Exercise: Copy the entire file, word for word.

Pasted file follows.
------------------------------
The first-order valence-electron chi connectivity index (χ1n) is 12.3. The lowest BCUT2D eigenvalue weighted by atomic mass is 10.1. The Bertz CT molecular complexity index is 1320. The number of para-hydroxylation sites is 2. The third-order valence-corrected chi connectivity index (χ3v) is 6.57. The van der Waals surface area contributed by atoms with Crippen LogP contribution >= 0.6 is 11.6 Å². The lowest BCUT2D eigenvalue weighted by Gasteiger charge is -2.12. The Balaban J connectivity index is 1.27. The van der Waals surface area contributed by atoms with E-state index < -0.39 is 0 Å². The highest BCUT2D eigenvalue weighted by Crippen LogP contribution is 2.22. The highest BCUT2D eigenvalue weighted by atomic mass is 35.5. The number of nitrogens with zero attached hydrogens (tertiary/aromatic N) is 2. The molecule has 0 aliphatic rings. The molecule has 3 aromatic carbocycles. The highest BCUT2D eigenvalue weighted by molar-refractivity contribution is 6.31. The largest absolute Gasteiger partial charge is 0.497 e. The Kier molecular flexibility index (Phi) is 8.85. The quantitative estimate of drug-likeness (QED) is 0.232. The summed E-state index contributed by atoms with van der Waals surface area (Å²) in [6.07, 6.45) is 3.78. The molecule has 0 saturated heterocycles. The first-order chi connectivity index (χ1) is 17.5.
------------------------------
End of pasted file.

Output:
The first-order valence-electron chi connectivity index (χ1n) is 12.3. The lowest BCUT2D eigenvalue weighted by atomic mass is 10.1. The Bertz CT molecular complexity index is 1320. The number of para-hydroxylation sites is 2. The third-order valence-corrected chi connectivity index (χ3v) is 6.57. The van der Waals surface area contributed by atoms with Crippen LogP contribution >= 0.6 is 11.6 Å². The lowest BCUT2D eigenvalue weighted by Gasteiger charge is -2.12. The Balaban J connectivity index is 1.27. The van der Waals surface area contributed by atoms with E-state index < -0.39 is 0 Å². The highest BCUT2D eigenvalue weighted by Crippen LogP contribution is 2.22. The highest BCUT2D eigenvalue weighted by atomic mass is 35.5. The number of nitrogens with zero attached hydrogens (tertiary/aromatic N) is 2. The molecule has 0 aliphatic rings. The molecule has 3 aromatic carbocycles. The highest BCUT2D eigenvalue weighted by molar-refractivity contribution is 6.31. The largest absolute Gasteiger partial charge is 0.497 e. The Kier molecular flexibility index (Phi) is 8.85. The quantitative estimate of drug-likeness (QED) is 0.232. The summed E-state index contributed by atoms with van der Waals surface area (Å²) in [6.07, 6.45) is 3.78. The molecule has 0 saturated heterocycles. The first-order chi connectivity index (χ1) is 17.5.